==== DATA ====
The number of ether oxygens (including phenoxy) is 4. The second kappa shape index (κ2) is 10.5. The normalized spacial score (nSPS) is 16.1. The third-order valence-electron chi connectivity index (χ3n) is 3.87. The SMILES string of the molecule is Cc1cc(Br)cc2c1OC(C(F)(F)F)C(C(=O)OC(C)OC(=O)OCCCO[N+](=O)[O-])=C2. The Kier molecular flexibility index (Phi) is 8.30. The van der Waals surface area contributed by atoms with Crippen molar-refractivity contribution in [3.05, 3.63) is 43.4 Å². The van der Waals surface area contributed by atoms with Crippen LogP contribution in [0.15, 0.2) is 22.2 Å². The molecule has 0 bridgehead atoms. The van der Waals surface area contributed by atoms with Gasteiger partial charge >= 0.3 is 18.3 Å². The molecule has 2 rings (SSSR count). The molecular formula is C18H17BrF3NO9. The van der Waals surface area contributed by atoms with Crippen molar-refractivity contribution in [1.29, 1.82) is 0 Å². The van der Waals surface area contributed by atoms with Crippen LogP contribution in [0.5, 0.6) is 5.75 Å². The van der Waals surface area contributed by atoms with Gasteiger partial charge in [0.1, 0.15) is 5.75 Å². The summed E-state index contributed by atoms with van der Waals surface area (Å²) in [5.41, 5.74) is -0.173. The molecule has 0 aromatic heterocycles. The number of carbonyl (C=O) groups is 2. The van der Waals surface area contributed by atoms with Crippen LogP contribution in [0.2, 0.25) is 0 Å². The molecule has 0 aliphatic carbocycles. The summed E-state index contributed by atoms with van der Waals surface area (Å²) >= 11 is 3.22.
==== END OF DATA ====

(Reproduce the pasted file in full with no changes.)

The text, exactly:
The number of ether oxygens (including phenoxy) is 4. The second kappa shape index (κ2) is 10.5. The normalized spacial score (nSPS) is 16.1. The third-order valence-electron chi connectivity index (χ3n) is 3.87. The SMILES string of the molecule is Cc1cc(Br)cc2c1OC(C(F)(F)F)C(C(=O)OC(C)OC(=O)OCCCO[N+](=O)[O-])=C2. The Kier molecular flexibility index (Phi) is 8.30. The van der Waals surface area contributed by atoms with Crippen molar-refractivity contribution in [3.05, 3.63) is 43.4 Å². The van der Waals surface area contributed by atoms with Crippen LogP contribution in [0.15, 0.2) is 22.2 Å². The molecule has 0 bridgehead atoms. The van der Waals surface area contributed by atoms with Gasteiger partial charge >= 0.3 is 18.3 Å². The molecule has 2 rings (SSSR count). The molecular formula is C18H17BrF3NO9. The van der Waals surface area contributed by atoms with Crippen molar-refractivity contribution in [1.29, 1.82) is 0 Å². The van der Waals surface area contributed by atoms with Crippen LogP contribution in [0.5, 0.6) is 5.75 Å². The van der Waals surface area contributed by atoms with Gasteiger partial charge in [0.1, 0.15) is 5.75 Å². The summed E-state index contributed by atoms with van der Waals surface area (Å²) in [5.41, 5.74) is -0.173. The molecule has 0 aromatic heterocycles. The number of carbonyl (C=O) groups is 2. The van der Waals surface area contributed by atoms with Crippen LogP contribution in [0.2, 0.25) is 0 Å². The molecule has 0 aliphatic carbocycles. The summed E-state index contributed by atoms with van der Waals surface area (Å²) >= 11 is 3.22.